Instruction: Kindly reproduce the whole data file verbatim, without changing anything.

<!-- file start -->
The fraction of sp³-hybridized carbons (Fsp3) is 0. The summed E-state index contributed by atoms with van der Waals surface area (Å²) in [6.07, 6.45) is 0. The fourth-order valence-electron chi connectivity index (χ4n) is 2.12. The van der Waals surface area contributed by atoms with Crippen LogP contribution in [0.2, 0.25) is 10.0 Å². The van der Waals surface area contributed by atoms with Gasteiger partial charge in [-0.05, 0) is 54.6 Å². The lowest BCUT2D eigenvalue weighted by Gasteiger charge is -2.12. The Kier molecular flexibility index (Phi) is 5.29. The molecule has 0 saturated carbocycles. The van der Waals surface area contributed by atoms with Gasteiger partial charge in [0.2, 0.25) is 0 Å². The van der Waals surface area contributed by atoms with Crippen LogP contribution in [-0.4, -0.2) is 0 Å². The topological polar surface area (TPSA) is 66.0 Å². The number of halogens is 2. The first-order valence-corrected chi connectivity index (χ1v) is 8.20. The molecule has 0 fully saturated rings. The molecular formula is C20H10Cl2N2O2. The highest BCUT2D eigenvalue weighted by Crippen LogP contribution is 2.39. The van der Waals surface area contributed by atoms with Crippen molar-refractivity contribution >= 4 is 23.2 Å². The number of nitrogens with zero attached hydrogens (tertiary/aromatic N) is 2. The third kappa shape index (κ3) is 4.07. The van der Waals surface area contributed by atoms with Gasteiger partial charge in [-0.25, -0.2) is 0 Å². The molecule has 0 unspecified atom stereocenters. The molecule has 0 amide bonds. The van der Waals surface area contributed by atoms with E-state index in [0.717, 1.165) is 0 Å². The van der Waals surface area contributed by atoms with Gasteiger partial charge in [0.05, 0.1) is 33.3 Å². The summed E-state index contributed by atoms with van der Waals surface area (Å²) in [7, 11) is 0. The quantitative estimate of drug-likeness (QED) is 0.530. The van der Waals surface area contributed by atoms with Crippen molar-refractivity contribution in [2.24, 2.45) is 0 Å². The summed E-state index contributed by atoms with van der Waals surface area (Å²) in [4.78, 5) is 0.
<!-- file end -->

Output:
The fraction of sp³-hybridized carbons (Fsp3) is 0. The summed E-state index contributed by atoms with van der Waals surface area (Å²) in [6.07, 6.45) is 0. The fourth-order valence-electron chi connectivity index (χ4n) is 2.12. The van der Waals surface area contributed by atoms with Crippen LogP contribution in [0.2, 0.25) is 10.0 Å². The van der Waals surface area contributed by atoms with Gasteiger partial charge in [-0.05, 0) is 54.6 Å². The lowest BCUT2D eigenvalue weighted by Gasteiger charge is -2.12. The Kier molecular flexibility index (Phi) is 5.29. The molecule has 0 saturated carbocycles. The van der Waals surface area contributed by atoms with Gasteiger partial charge in [0.2, 0.25) is 0 Å². The van der Waals surface area contributed by atoms with Crippen LogP contribution in [-0.4, -0.2) is 0 Å². The topological polar surface area (TPSA) is 66.0 Å². The number of halogens is 2. The first-order valence-corrected chi connectivity index (χ1v) is 8.20. The molecule has 0 fully saturated rings. The molecular formula is C20H10Cl2N2O2. The highest BCUT2D eigenvalue weighted by Crippen LogP contribution is 2.39. The van der Waals surface area contributed by atoms with Crippen molar-refractivity contribution >= 4 is 23.2 Å². The number of nitrogens with zero attached hydrogens (tertiary/aromatic N) is 2. The third kappa shape index (κ3) is 4.07. The van der Waals surface area contributed by atoms with Gasteiger partial charge in [-0.25, -0.2) is 0 Å². The molecule has 0 unspecified atom stereocenters. The molecule has 0 amide bonds. The van der Waals surface area contributed by atoms with E-state index in [0.717, 1.165) is 0 Å². The van der Waals surface area contributed by atoms with Gasteiger partial charge in [0.05, 0.1) is 33.3 Å². The summed E-state index contributed by atoms with van der Waals surface area (Å²) in [7, 11) is 0. The quantitative estimate of drug-likeness (QED) is 0.530. The van der Waals surface area contributed by atoms with Crippen molar-refractivity contribution in [2.24, 2.45) is 0 Å². The summed E-state index contributed by atoms with van der Waals surface area (Å²) in [4.78, 5) is 0.